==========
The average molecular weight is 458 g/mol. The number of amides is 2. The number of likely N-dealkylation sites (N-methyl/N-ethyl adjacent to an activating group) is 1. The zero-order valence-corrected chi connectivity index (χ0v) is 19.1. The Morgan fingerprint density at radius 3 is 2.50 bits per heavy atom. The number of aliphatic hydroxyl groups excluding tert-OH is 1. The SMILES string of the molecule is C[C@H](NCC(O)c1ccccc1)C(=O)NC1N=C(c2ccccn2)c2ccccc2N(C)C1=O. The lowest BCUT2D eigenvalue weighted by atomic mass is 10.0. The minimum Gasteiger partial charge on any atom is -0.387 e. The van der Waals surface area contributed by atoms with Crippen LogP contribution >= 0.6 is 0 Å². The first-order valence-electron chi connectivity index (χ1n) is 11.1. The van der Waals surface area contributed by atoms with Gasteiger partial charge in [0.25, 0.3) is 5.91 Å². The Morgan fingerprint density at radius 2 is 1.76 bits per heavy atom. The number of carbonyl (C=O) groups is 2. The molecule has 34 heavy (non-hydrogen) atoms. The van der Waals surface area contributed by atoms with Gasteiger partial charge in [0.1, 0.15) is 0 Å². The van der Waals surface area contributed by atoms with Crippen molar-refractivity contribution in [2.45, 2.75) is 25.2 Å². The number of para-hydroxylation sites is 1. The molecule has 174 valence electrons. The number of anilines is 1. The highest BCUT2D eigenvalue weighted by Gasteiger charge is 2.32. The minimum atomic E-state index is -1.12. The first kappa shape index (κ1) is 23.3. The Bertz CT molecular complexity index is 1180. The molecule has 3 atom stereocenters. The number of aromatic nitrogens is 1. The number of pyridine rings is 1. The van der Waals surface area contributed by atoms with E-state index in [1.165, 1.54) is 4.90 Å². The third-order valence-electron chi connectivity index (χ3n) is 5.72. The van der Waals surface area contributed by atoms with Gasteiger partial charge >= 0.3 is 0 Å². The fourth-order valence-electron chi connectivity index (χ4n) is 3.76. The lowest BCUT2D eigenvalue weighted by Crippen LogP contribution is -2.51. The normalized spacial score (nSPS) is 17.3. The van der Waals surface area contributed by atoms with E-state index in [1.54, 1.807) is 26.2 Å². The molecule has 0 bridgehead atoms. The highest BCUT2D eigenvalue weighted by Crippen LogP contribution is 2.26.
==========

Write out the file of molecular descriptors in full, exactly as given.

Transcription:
The average molecular weight is 458 g/mol. The number of amides is 2. The number of likely N-dealkylation sites (N-methyl/N-ethyl adjacent to an activating group) is 1. The zero-order valence-corrected chi connectivity index (χ0v) is 19.1. The Morgan fingerprint density at radius 3 is 2.50 bits per heavy atom. The number of aliphatic hydroxyl groups excluding tert-OH is 1. The SMILES string of the molecule is C[C@H](NCC(O)c1ccccc1)C(=O)NC1N=C(c2ccccn2)c2ccccc2N(C)C1=O. The lowest BCUT2D eigenvalue weighted by atomic mass is 10.0. The minimum Gasteiger partial charge on any atom is -0.387 e. The van der Waals surface area contributed by atoms with Crippen LogP contribution >= 0.6 is 0 Å². The first-order valence-electron chi connectivity index (χ1n) is 11.1. The van der Waals surface area contributed by atoms with Gasteiger partial charge in [0.25, 0.3) is 5.91 Å². The Morgan fingerprint density at radius 2 is 1.76 bits per heavy atom. The number of carbonyl (C=O) groups is 2. The molecule has 34 heavy (non-hydrogen) atoms. The van der Waals surface area contributed by atoms with Gasteiger partial charge in [0.1, 0.15) is 0 Å². The van der Waals surface area contributed by atoms with Crippen molar-refractivity contribution in [2.45, 2.75) is 25.2 Å². The number of para-hydroxylation sites is 1. The molecule has 174 valence electrons. The number of anilines is 1. The highest BCUT2D eigenvalue weighted by Gasteiger charge is 2.32. The minimum atomic E-state index is -1.12. The first kappa shape index (κ1) is 23.3. The Bertz CT molecular complexity index is 1180. The molecule has 3 atom stereocenters. The number of aromatic nitrogens is 1. The number of pyridine rings is 1. The van der Waals surface area contributed by atoms with E-state index in [1.165, 1.54) is 4.90 Å². The third-order valence-electron chi connectivity index (χ3n) is 5.72. The van der Waals surface area contributed by atoms with Gasteiger partial charge >= 0.3 is 0 Å². The fourth-order valence-electron chi connectivity index (χ4n) is 3.76. The lowest BCUT2D eigenvalue weighted by Crippen LogP contribution is -2.51. The normalized spacial score (nSPS) is 17.3. The van der Waals surface area contributed by atoms with E-state index in [1.54, 1.807) is 26.2 Å². The molecule has 0 bridgehead atoms. The highest BCUT2D eigenvalue weighted by Crippen LogP contribution is 2.26.